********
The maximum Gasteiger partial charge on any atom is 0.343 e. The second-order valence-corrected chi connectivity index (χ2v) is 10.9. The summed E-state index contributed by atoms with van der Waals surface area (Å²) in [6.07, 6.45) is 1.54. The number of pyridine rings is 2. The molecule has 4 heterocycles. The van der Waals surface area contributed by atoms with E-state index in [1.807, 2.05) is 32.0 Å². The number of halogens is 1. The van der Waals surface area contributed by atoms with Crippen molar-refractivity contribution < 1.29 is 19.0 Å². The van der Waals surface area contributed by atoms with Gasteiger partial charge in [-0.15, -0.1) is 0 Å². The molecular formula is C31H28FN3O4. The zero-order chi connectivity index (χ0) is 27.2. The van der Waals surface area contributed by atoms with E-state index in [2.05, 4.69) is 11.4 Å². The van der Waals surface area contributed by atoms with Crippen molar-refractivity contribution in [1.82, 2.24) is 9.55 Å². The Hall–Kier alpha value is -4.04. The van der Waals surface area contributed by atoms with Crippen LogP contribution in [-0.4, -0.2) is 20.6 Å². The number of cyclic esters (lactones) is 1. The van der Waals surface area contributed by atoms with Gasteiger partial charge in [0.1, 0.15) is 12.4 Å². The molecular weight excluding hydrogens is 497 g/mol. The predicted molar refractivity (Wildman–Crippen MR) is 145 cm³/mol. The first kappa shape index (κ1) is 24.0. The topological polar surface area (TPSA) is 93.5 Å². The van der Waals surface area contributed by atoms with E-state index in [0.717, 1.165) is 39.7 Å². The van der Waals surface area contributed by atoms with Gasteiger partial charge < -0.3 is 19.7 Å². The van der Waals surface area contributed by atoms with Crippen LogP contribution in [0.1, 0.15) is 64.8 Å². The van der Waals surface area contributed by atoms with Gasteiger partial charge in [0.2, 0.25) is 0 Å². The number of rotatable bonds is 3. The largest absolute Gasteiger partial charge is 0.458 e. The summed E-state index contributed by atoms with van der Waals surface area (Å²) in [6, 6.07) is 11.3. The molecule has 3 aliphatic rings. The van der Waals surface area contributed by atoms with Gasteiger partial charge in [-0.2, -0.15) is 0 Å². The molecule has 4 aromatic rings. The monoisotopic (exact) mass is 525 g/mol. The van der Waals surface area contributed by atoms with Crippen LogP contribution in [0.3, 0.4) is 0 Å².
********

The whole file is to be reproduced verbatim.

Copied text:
The maximum Gasteiger partial charge on any atom is 0.343 e. The second-order valence-corrected chi connectivity index (χ2v) is 10.9. The summed E-state index contributed by atoms with van der Waals surface area (Å²) in [6.07, 6.45) is 1.54. The number of pyridine rings is 2. The molecule has 4 heterocycles. The van der Waals surface area contributed by atoms with E-state index in [1.807, 2.05) is 32.0 Å². The number of halogens is 1. The van der Waals surface area contributed by atoms with Crippen molar-refractivity contribution < 1.29 is 19.0 Å². The van der Waals surface area contributed by atoms with Gasteiger partial charge in [-0.15, -0.1) is 0 Å². The molecular formula is C31H28FN3O4. The zero-order chi connectivity index (χ0) is 27.2. The van der Waals surface area contributed by atoms with E-state index in [2.05, 4.69) is 11.4 Å². The van der Waals surface area contributed by atoms with Crippen molar-refractivity contribution in [1.82, 2.24) is 9.55 Å². The Hall–Kier alpha value is -4.04. The van der Waals surface area contributed by atoms with Crippen LogP contribution in [-0.4, -0.2) is 20.6 Å². The number of cyclic esters (lactones) is 1. The van der Waals surface area contributed by atoms with Gasteiger partial charge in [0.1, 0.15) is 12.4 Å². The molecular weight excluding hydrogens is 497 g/mol. The predicted molar refractivity (Wildman–Crippen MR) is 145 cm³/mol. The first kappa shape index (κ1) is 24.0. The topological polar surface area (TPSA) is 93.5 Å². The van der Waals surface area contributed by atoms with E-state index in [0.717, 1.165) is 39.7 Å². The van der Waals surface area contributed by atoms with Gasteiger partial charge < -0.3 is 19.7 Å². The van der Waals surface area contributed by atoms with Crippen LogP contribution in [0.1, 0.15) is 64.8 Å². The van der Waals surface area contributed by atoms with Gasteiger partial charge in [0.2, 0.25) is 0 Å². The number of rotatable bonds is 3. The largest absolute Gasteiger partial charge is 0.458 e. The summed E-state index contributed by atoms with van der Waals surface area (Å²) in [6, 6.07) is 11.3. The molecule has 3 aliphatic rings. The van der Waals surface area contributed by atoms with Gasteiger partial charge in [-0.2, -0.15) is 0 Å². The molecule has 4 aromatic rings. The monoisotopic (exact) mass is 525 g/mol. The van der Waals surface area contributed by atoms with Crippen LogP contribution in [0.3, 0.4) is 0 Å².